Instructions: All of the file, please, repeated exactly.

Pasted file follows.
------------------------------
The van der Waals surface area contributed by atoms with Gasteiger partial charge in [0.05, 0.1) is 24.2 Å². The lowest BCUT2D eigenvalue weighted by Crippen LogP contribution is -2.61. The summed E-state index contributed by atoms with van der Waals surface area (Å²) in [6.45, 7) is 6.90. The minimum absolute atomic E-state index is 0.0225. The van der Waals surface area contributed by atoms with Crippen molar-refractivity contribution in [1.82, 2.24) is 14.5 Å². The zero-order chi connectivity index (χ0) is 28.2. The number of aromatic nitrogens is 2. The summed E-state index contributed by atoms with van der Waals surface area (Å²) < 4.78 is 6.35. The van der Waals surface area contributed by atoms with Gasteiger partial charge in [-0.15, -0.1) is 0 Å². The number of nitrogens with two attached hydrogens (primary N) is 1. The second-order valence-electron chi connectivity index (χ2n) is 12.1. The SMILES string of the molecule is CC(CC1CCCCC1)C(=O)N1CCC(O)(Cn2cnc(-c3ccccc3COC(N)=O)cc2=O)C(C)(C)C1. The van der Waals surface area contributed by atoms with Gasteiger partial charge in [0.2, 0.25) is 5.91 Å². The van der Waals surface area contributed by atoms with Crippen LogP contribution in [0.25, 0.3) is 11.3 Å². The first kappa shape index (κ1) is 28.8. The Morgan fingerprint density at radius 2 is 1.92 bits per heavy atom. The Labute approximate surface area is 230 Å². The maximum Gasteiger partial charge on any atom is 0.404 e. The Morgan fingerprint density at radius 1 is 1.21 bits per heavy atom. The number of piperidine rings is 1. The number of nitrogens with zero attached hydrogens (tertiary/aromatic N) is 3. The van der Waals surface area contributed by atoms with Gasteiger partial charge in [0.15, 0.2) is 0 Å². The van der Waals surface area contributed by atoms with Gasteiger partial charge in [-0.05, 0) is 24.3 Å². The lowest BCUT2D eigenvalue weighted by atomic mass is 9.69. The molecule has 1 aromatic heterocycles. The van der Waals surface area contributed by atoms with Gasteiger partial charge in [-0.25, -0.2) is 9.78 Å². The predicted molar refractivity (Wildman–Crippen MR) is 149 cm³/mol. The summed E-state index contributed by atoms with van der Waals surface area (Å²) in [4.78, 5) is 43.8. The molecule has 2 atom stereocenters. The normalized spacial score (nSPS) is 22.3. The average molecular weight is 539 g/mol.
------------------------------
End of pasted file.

The van der Waals surface area contributed by atoms with Gasteiger partial charge in [0.05, 0.1) is 24.2 Å². The lowest BCUT2D eigenvalue weighted by Crippen LogP contribution is -2.61. The summed E-state index contributed by atoms with van der Waals surface area (Å²) in [6.45, 7) is 6.90. The minimum absolute atomic E-state index is 0.0225. The van der Waals surface area contributed by atoms with Crippen molar-refractivity contribution in [1.82, 2.24) is 14.5 Å². The zero-order chi connectivity index (χ0) is 28.2. The number of aromatic nitrogens is 2. The summed E-state index contributed by atoms with van der Waals surface area (Å²) < 4.78 is 6.35. The van der Waals surface area contributed by atoms with Gasteiger partial charge in [-0.15, -0.1) is 0 Å². The number of nitrogens with two attached hydrogens (primary N) is 1. The second-order valence-electron chi connectivity index (χ2n) is 12.1. The SMILES string of the molecule is CC(CC1CCCCC1)C(=O)N1CCC(O)(Cn2cnc(-c3ccccc3COC(N)=O)cc2=O)C(C)(C)C1. The van der Waals surface area contributed by atoms with Gasteiger partial charge in [0.2, 0.25) is 5.91 Å². The van der Waals surface area contributed by atoms with Crippen LogP contribution in [0.25, 0.3) is 11.3 Å². The first kappa shape index (κ1) is 28.8. The Morgan fingerprint density at radius 2 is 1.92 bits per heavy atom. The Labute approximate surface area is 230 Å². The maximum Gasteiger partial charge on any atom is 0.404 e. The Morgan fingerprint density at radius 1 is 1.21 bits per heavy atom. The number of piperidine rings is 1. The number of nitrogens with zero attached hydrogens (tertiary/aromatic N) is 3. The van der Waals surface area contributed by atoms with Gasteiger partial charge in [0.15, 0.2) is 0 Å². The van der Waals surface area contributed by atoms with Gasteiger partial charge in [-0.05, 0) is 24.3 Å². The lowest BCUT2D eigenvalue weighted by atomic mass is 9.69. The molecule has 1 aromatic heterocycles. The van der Waals surface area contributed by atoms with Gasteiger partial charge in [-0.25, -0.2) is 9.78 Å². The predicted molar refractivity (Wildman–Crippen MR) is 149 cm³/mol. The summed E-state index contributed by atoms with van der Waals surface area (Å²) in [4.78, 5) is 43.8. The molecule has 2 atom stereocenters. The normalized spacial score (nSPS) is 22.3. The average molecular weight is 539 g/mol.